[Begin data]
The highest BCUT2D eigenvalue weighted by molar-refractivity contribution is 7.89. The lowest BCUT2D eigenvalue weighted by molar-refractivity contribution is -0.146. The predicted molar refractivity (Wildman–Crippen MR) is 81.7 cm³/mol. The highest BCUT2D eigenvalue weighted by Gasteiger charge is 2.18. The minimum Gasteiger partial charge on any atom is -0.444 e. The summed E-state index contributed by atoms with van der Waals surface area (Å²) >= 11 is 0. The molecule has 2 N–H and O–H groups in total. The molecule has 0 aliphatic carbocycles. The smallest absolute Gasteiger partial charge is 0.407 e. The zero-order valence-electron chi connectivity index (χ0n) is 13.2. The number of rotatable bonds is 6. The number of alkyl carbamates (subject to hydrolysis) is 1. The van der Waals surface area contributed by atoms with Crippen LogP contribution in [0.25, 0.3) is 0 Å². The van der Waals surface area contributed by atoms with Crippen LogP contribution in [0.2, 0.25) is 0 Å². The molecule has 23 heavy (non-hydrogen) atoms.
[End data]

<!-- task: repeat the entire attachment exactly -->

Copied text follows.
The highest BCUT2D eigenvalue weighted by molar-refractivity contribution is 7.89. The lowest BCUT2D eigenvalue weighted by molar-refractivity contribution is -0.146. The predicted molar refractivity (Wildman–Crippen MR) is 81.7 cm³/mol. The highest BCUT2D eigenvalue weighted by Gasteiger charge is 2.18. The minimum Gasteiger partial charge on any atom is -0.444 e. The summed E-state index contributed by atoms with van der Waals surface area (Å²) >= 11 is 0. The molecule has 2 N–H and O–H groups in total. The molecule has 0 aliphatic carbocycles. The smallest absolute Gasteiger partial charge is 0.407 e. The zero-order valence-electron chi connectivity index (χ0n) is 13.2. The number of rotatable bonds is 6. The number of alkyl carbamates (subject to hydrolysis) is 1. The van der Waals surface area contributed by atoms with Crippen LogP contribution in [0.25, 0.3) is 0 Å². The van der Waals surface area contributed by atoms with Crippen LogP contribution in [0.2, 0.25) is 0 Å². The molecule has 23 heavy (non-hydrogen) atoms.